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Wiesel Interview Journal

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Wiesel Interview Journal
Wiesel Interview Journal
Prompt 7: What acts of inhumanity are still occurring in the world? What lessons from the Holocaust still need to be learned?
The Holocaust, which also known as Shoah, was a genocide in which approximately 11 million people died, including 6 million Jews that were brutally abused and killed by the German military, under the command of Adolf Hitler. This is a shameful and scandalous episode of humanity’s history, is “Not of one crime but thousands of crimes done every day, not of one cruelty but millions of cruelties”, as an anonymous reviewer on Amazon stated.
Elie Wiesel, a survivor of this horrifying event, has published 47 books, including his book Night which retelling his shocking experience, what he had to go through in the Auschwitz concentration camp. He later won the Nobel Peace prize.
Although concentration camps have been liberated by American troops in 1945, the consequences are still there. Survivors were badly affected by diseases, starvation, etc.
There are still thousands of inhumanity actions around the globe, even nowadays. For example, a few tribes allow men to rape young girls, which is against human’s rights. Also, human trafficking, torturing, school shootings, child abuse, etc.
The infamous 2012 Delhi gang rape in which the victim, Jyoti Singh Pandey, was raped and murdered, died from her injuries 13 days later. This made people questioned about women’s rights in India. The incident was widespread throughout India and worldwide, uprising the numbers of protests against the state and central governments. So, we know that there are uncountable crimes are occurring in the world, and many of them are not being report or uncover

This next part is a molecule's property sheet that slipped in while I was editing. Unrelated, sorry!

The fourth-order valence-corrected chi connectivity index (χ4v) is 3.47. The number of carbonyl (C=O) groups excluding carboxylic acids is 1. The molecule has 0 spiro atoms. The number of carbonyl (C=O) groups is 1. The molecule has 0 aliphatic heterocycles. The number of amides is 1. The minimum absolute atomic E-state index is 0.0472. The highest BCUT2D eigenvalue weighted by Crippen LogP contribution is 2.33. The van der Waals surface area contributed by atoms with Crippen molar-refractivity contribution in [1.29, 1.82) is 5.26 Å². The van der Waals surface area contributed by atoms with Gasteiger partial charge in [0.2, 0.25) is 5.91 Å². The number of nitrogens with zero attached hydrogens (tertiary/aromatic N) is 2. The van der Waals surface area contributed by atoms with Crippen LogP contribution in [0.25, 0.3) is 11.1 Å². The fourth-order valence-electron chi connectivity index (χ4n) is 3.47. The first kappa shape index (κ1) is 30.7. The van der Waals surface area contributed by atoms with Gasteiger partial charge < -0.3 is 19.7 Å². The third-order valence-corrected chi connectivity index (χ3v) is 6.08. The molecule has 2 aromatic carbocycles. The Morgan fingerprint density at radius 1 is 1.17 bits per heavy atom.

Like Elie said in his interview with Oprah, that “We must not forget about the victims [Holocaust’s victims] who had lay down, for the next generation. For ours, we hear you.” Lessons that still need to be learned from the Holocaust, are the importance of Holocaust remembrance, and the responsibility to bring war criminals to justice. Under each name was an identity, and beneath it was its own story. Every person has their own one, and we must not forget them. We must not forget the mass murder of 6 million Jews, including 1 million children.
We must bring the murderers to the light of justice. Also, we must educate the younger generation about the Holocaust, to honor the victims’ name. To throw light on the still obscured shadows of the Holocaust. To plant the seeds of the better future amidst the soil of a bitter past. To respect those survivors who are still among us, and to reaffirm humanity’s common knowledge and about understanding and justice.

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